• Maureen Dempsey

You Never Know Which Backpack Has the Bomb in it!

My ex worked as a stagehand during the 1996 Olympics in Atlanta. He was part of the crew that built Centennial park, and he worked as a spot light operator during the nightly concerts at the park during the games.

I don't remember when he started complaining about one of the security guards. The guy was a real stickler for the rules and my ex, well, wasn't. He used to come home so ANGRY. One day the guy searched his backpack. Another time he wouldn’t let him in the park because he forgot his credentials in the car. Another time he wouldn’t let him even park in the lot.  

On July 27, my ex was working one of the spotlights during a concert. The guard shouted up to him to evacuate, there was an emergent security threat. He evacuated because he had to, but he didn’t take it seriously. He left all of his stuff in the tower, didn’t even take his keys!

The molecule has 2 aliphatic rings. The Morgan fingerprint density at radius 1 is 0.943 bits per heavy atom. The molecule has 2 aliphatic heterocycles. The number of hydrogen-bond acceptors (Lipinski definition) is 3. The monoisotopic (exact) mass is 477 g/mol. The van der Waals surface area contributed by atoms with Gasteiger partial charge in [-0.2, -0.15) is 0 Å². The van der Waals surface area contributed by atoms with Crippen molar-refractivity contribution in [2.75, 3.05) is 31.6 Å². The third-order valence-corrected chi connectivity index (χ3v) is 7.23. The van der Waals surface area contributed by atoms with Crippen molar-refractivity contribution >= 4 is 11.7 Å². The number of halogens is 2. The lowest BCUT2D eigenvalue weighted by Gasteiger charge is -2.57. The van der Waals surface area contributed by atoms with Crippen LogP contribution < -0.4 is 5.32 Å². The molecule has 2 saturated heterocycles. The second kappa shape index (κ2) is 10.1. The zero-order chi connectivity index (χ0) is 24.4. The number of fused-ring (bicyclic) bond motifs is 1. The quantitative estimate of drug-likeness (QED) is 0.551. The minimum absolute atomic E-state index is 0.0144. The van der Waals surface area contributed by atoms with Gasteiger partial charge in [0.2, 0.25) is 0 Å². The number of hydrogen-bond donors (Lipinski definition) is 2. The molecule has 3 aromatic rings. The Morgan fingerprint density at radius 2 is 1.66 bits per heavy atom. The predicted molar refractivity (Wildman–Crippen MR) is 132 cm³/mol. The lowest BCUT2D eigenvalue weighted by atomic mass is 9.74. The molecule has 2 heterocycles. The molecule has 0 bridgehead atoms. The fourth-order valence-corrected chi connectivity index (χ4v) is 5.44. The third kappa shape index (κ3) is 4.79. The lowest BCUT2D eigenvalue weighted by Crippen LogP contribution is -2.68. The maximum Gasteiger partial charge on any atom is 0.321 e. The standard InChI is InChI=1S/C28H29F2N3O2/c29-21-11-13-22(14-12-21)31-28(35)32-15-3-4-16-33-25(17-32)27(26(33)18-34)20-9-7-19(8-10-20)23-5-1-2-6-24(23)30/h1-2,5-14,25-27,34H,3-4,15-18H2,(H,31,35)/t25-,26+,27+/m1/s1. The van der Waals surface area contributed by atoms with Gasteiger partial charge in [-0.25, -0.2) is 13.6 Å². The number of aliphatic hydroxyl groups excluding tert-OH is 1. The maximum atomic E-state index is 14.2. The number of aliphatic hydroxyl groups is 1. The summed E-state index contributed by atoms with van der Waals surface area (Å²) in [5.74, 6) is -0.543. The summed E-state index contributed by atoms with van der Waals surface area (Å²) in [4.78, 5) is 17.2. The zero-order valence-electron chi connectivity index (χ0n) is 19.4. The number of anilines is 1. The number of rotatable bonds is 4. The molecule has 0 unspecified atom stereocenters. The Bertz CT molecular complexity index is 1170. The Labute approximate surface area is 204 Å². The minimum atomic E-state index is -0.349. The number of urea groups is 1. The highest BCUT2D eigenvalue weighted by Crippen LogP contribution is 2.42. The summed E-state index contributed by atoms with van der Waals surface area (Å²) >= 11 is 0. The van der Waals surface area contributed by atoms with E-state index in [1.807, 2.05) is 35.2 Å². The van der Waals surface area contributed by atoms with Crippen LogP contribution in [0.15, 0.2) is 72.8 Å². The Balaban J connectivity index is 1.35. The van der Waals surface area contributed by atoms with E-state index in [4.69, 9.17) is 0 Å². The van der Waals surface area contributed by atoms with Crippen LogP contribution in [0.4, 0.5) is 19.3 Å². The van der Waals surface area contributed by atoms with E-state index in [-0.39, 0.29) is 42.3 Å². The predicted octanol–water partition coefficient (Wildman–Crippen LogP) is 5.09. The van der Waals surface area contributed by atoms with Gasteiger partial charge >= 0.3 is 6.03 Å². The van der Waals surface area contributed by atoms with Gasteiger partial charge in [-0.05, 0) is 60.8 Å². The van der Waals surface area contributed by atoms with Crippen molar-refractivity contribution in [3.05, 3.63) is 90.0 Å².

As he got further away from the tower, he realized that something serious was happening and he turned around to go back and get his keys.

Right then, the Centennial Park bomb exploded -- it had been under a bench next to his tower. And the security guard’s name? Richard Jewell.  

The attitude that my ex and his coworkers had toward Richard reminds me so much of how we sometimes treat really vigilant nurses in maternity care.  

There are approximately 700 maternal deaths per year in the US and according to the CDC, 55% of them are preventable. Why aren’t we preventing them? I don’t pretend to know the whole answer to that question. But I know that the way we treat vigilance plays a part. We have normalized a postpartum nursing culture that is ok with hypertension, that blames serious symptoms on anxiety and sleep deprivation, and that routinely dismisses edema. So when a vigilant nurse expresses concern and asks for lab work, or a bedside assessment, or an increase in medication...she is often met with incivility, ridicule, and condescending attitude.

But here is what we can learn from Richard Jewell:


And we don’t know which women will go home to develop life-threatening complications. If we want to save lives, we have to adopt an attitude of heightened concern. We have to investigate every symptom. We have to search every backpack! And we need to encourage vigilance in our team.


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